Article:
From Fig. 4a and Fig. 6a and c, it is clear that locally stiffening the plate with a brace reduces the maximum amplitude possible for its vibration. This implies that frequencies associated with these modeshapes will increase. However, from Fig. 4a and Fig. 6a, it can be observed that scalloping the brace has very little impact compared to the simple rectangular brace on the average modeshape amplitude. This follows since the base thickness of the scalloped brace is very similar to that of the rectangular brace and since the maximum amplitude of the first modeshape occurs at the centre of the brace, the effect of both braces is similar.

The flattening of the modshape visible in Fig. 4a and Fig. 6a is to be expected and occurs because the brace is finite in width and is located at the center of this fundamental modeshape. It is interesting to note that although the scalloped brace flattens out the center portion of the modeshape more than it does for the rectangular brace, the amplitude of the modeshape seems to be compensated in the portions of the modeshape lying outside of the braced region. This helps explains why the fundamental frequency is less affected by the scalloped peaks than higher frequencies (Dumond and Baddour, 2012).

Conversely, observing the third modeshape in Fig. 6c, it can be seen that scalloping the brace has a significant effect on the maximum possible amplitude. This is because the peaks of the scalloped brace were designed to occur directly in the location of the maximum amplitude of this modeshape. Therefore this region is locally significantly stiffer with the scalloped brace versus the rectangular brace.

Furthermore, it can be observed from Fig. 4b and Fig. 6b that there is very little effect from either brace since the braces are positioned along the nodal line of the second modeshape.

Finally, Fig. 7 and Fig. 8 show the first three modeshapes along the brace in the y-direction, and it can be seen that the scalloped shape brace has the same effects as discussed previously. Once again, the scalloped shape has a much larger effect on the third modeshape, as seen in Fig. 8c, than it does on the first modeshape of Fig. 8a when compared to the rectangular brace.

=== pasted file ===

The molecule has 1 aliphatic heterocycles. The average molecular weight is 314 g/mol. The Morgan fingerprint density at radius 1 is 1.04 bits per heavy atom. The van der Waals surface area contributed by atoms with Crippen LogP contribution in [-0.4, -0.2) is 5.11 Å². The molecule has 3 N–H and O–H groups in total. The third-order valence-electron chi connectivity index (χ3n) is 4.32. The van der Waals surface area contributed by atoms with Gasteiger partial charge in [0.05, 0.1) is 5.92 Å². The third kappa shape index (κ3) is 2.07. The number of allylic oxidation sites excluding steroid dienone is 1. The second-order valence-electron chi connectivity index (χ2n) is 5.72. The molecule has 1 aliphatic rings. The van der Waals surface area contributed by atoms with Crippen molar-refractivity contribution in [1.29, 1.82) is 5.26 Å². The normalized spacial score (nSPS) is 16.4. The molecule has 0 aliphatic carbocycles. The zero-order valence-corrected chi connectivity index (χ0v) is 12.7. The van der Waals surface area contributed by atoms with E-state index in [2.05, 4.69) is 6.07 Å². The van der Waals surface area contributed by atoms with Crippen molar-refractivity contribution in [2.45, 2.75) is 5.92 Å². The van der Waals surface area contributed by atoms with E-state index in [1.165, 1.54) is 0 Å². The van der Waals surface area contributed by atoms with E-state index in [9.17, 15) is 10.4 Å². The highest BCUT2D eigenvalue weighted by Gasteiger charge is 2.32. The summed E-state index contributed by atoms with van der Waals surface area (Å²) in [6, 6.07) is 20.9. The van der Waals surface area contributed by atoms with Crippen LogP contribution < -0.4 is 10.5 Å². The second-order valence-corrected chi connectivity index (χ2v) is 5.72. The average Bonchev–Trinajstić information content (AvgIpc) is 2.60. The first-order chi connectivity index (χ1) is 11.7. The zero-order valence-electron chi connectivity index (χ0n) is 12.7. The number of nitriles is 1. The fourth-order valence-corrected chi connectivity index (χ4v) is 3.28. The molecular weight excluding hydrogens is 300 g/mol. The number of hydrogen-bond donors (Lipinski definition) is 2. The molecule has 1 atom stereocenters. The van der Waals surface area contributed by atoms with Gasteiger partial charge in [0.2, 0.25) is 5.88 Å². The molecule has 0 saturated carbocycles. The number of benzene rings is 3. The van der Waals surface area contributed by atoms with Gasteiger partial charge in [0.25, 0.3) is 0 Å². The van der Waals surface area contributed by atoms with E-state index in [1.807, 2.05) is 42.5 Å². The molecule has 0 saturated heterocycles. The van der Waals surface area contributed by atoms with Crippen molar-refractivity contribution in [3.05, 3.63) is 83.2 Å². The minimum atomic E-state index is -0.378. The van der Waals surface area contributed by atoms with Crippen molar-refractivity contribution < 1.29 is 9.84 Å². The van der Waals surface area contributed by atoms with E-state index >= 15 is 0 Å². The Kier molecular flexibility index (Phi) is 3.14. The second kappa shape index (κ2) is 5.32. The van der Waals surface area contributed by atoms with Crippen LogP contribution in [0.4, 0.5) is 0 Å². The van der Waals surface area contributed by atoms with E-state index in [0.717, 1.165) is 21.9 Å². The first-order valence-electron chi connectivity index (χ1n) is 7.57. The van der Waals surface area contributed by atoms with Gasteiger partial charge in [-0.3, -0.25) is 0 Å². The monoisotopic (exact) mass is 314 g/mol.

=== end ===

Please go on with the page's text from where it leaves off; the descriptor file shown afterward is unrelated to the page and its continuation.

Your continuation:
Clearly this particular brace was designed to have the most significant effect on the third modeshape since the scalloped peaks occur exactly at the point of maximum amplitude for this modeshape. Looking at other modehsapes, it could easily be seen that if a maximum amplitude occurred near the region of the scalloped peak, the peak would have a larger effect on this modeshape than if it had a node at the same location. If the goal, then, is to significantly affect one particular frequency, the potential solution is to locally change the stiffness using a scalloped peak of extra material at the location of maximum amplitude of the frequency associated with that modeshape.

4. Conclusion

It thus becomes clear that by properly designing the shape of the braces on a soundboard and placing them in specific positions, an instrument maker has great control over the shape of modeshapes. By selecting some positions over others, it also allows some modeshapes to be modified without significantly affecting others.

Reducing the maximum amplitude of a modeshape increases the associated frequency. Reducing the maximum amplitude of a modeshape can be achieved by physically stiffening the system globally or locally. In this case, locally stiffening the system with a brace becomes much more interesting due to the requirement for the system to remain flexible overall. It also allows the modification of certain modeshapes (and therefore their associated frequencies) without significantly affecting others. This is extremely important when trying to control multiple frequencies associated with a set of modeshapes.

In the end, it may not be the modeshapes that control the sound produced by a musical instrument. However, by being able to locally control the stiffness of various regions of a soundboard and hence the maximum possible amplitudes for a given modeshape, it is possible to control the frequencies associated with these modeshapes. A desired increase in a certain natural frequency requires a simple stiffening of the areas associated with the maximum amplitudes of the related modeshape.